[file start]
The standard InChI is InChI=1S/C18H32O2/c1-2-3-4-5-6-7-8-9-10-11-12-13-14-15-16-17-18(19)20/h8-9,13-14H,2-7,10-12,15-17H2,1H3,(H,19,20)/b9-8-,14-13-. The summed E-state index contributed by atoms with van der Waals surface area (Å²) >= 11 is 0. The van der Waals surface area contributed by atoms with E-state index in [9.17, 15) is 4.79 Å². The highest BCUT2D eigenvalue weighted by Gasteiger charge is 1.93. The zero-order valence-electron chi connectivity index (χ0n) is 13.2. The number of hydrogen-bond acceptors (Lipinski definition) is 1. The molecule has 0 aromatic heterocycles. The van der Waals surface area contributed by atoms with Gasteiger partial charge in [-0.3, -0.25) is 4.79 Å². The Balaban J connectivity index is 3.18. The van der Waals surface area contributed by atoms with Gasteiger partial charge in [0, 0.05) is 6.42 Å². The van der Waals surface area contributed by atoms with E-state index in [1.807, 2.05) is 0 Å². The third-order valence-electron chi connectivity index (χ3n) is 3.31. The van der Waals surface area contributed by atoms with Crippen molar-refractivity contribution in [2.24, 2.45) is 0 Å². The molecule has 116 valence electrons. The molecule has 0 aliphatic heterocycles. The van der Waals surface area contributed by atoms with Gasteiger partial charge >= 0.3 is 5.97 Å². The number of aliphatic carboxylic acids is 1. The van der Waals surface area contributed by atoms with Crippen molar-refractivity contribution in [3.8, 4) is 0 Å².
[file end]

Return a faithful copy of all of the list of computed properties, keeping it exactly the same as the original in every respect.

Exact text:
The standard InChI is InChI=1S/C18H32O2/c1-2-3-4-5-6-7-8-9-10-11-12-13-14-15-16-17-18(19)20/h8-9,13-14H,2-7,10-12,15-17H2,1H3,(H,19,20)/b9-8-,14-13-. The summed E-state index contributed by atoms with van der Waals surface area (Å²) >= 11 is 0. The van der Waals surface area contributed by atoms with E-state index in [9.17, 15) is 4.79 Å². The highest BCUT2D eigenvalue weighted by Gasteiger charge is 1.93. The zero-order valence-electron chi connectivity index (χ0n) is 13.2. The number of hydrogen-bond acceptors (Lipinski definition) is 1. The molecule has 0 aromatic heterocycles. The van der Waals surface area contributed by atoms with Gasteiger partial charge in [-0.3, -0.25) is 4.79 Å². The Balaban J connectivity index is 3.18. The van der Waals surface area contributed by atoms with Gasteiger partial charge in [0, 0.05) is 6.42 Å². The van der Waals surface area contributed by atoms with E-state index in [1.807, 2.05) is 0 Å². The third-order valence-electron chi connectivity index (χ3n) is 3.31. The van der Waals surface area contributed by atoms with Crippen molar-refractivity contribution in [2.24, 2.45) is 0 Å². The molecule has 116 valence electrons. The molecule has 0 aliphatic heterocycles. The van der Waals surface area contributed by atoms with Gasteiger partial charge >= 0.3 is 5.97 Å². The number of aliphatic carboxylic acids is 1. The van der Waals surface area contributed by atoms with Crippen molar-refractivity contribution in [3.8, 4) is 0 Å².